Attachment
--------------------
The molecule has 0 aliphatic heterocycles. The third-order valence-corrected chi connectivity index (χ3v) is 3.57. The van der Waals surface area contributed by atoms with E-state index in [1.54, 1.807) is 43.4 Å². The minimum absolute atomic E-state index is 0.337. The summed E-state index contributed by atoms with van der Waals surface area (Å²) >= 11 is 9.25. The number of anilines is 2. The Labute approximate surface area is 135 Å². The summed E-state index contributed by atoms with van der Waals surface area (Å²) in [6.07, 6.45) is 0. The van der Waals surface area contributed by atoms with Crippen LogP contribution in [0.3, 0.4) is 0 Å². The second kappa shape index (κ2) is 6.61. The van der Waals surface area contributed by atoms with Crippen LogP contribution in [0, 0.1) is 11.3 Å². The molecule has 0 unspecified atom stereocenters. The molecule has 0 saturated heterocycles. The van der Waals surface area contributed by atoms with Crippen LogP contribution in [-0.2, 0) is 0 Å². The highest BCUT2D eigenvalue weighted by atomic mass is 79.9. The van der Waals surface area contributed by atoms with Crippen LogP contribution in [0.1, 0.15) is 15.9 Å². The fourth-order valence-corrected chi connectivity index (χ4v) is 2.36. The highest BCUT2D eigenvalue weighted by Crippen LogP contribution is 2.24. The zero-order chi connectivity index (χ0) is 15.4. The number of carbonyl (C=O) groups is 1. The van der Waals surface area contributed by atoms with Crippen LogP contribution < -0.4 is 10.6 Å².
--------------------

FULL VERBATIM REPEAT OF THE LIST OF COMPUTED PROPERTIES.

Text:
The molecule has 0 aliphatic heterocycles. The third-order valence-corrected chi connectivity index (χ3v) is 3.57. The van der Waals surface area contributed by atoms with E-state index in [1.54, 1.807) is 43.4 Å². The minimum absolute atomic E-state index is 0.337. The summed E-state index contributed by atoms with van der Waals surface area (Å²) >= 11 is 9.25. The number of anilines is 2. The Labute approximate surface area is 135 Å². The summed E-state index contributed by atoms with van der Waals surface area (Å²) in [6.07, 6.45) is 0. The van der Waals surface area contributed by atoms with Crippen LogP contribution in [0.3, 0.4) is 0 Å². The second kappa shape index (κ2) is 6.61. The van der Waals surface area contributed by atoms with Crippen LogP contribution in [0, 0.1) is 11.3 Å². The molecule has 0 unspecified atom stereocenters. The molecule has 0 saturated heterocycles. The van der Waals surface area contributed by atoms with Crippen LogP contribution in [-0.2, 0) is 0 Å². The highest BCUT2D eigenvalue weighted by atomic mass is 79.9. The van der Waals surface area contributed by atoms with Crippen LogP contribution in [0.1, 0.15) is 15.9 Å². The fourth-order valence-corrected chi connectivity index (χ4v) is 2.36. The highest BCUT2D eigenvalue weighted by Crippen LogP contribution is 2.24. The zero-order chi connectivity index (χ0) is 15.4. The number of carbonyl (C=O) groups is 1. The van der Waals surface area contributed by atoms with Crippen LogP contribution < -0.4 is 10.6 Å².